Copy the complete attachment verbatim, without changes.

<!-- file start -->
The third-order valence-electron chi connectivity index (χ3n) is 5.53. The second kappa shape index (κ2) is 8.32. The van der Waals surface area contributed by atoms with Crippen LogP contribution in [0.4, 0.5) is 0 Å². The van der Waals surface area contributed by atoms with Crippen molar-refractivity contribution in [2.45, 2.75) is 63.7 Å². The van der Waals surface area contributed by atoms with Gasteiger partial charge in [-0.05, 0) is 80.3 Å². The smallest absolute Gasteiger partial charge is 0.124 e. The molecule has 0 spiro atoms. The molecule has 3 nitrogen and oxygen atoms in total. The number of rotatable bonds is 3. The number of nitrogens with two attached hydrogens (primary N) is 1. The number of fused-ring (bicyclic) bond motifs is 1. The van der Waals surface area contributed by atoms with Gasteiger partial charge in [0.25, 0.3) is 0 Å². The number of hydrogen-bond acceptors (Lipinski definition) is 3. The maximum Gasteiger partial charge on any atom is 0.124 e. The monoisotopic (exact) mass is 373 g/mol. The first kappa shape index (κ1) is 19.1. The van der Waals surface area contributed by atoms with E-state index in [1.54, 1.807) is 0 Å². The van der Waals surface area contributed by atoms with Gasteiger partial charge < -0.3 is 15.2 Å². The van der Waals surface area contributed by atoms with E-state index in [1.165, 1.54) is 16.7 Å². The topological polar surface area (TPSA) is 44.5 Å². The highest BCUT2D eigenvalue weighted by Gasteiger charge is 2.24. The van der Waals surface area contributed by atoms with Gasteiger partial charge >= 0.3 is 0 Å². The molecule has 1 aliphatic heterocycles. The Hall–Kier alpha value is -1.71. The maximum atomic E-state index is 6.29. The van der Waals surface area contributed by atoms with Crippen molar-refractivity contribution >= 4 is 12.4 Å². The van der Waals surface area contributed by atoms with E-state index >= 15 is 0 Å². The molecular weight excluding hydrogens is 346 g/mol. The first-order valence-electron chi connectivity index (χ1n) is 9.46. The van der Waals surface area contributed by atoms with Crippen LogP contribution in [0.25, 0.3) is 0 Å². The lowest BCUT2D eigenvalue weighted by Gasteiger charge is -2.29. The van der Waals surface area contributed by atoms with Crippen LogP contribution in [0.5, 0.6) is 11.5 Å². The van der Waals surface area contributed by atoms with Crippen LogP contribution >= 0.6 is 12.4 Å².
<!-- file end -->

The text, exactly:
The third-order valence-electron chi connectivity index (χ3n) is 5.53. The second kappa shape index (κ2) is 8.32. The van der Waals surface area contributed by atoms with Crippen LogP contribution in [0.4, 0.5) is 0 Å². The van der Waals surface area contributed by atoms with Crippen molar-refractivity contribution in [2.45, 2.75) is 63.7 Å². The van der Waals surface area contributed by atoms with Gasteiger partial charge in [-0.05, 0) is 80.3 Å². The smallest absolute Gasteiger partial charge is 0.124 e. The molecule has 0 spiro atoms. The molecule has 3 nitrogen and oxygen atoms in total. The number of rotatable bonds is 3. The number of nitrogens with two attached hydrogens (primary N) is 1. The number of fused-ring (bicyclic) bond motifs is 1. The van der Waals surface area contributed by atoms with Gasteiger partial charge in [0.25, 0.3) is 0 Å². The number of hydrogen-bond acceptors (Lipinski definition) is 3. The maximum Gasteiger partial charge on any atom is 0.124 e. The monoisotopic (exact) mass is 373 g/mol. The first kappa shape index (κ1) is 19.1. The van der Waals surface area contributed by atoms with E-state index in [1.54, 1.807) is 0 Å². The van der Waals surface area contributed by atoms with Gasteiger partial charge < -0.3 is 15.2 Å². The van der Waals surface area contributed by atoms with E-state index in [1.165, 1.54) is 16.7 Å². The topological polar surface area (TPSA) is 44.5 Å². The highest BCUT2D eigenvalue weighted by Gasteiger charge is 2.24. The van der Waals surface area contributed by atoms with Gasteiger partial charge >= 0.3 is 0 Å². The molecule has 1 aliphatic heterocycles. The Hall–Kier alpha value is -1.71. The maximum atomic E-state index is 6.29. The van der Waals surface area contributed by atoms with Crippen molar-refractivity contribution >= 4 is 12.4 Å². The van der Waals surface area contributed by atoms with E-state index >= 15 is 0 Å². The molecular weight excluding hydrogens is 346 g/mol. The first-order valence-electron chi connectivity index (χ1n) is 9.46. The van der Waals surface area contributed by atoms with Crippen LogP contribution in [0.25, 0.3) is 0 Å². The lowest BCUT2D eigenvalue weighted by Gasteiger charge is -2.29. The van der Waals surface area contributed by atoms with Crippen LogP contribution in [0.5, 0.6) is 11.5 Å². The van der Waals surface area contributed by atoms with Crippen LogP contribution >= 0.6 is 12.4 Å².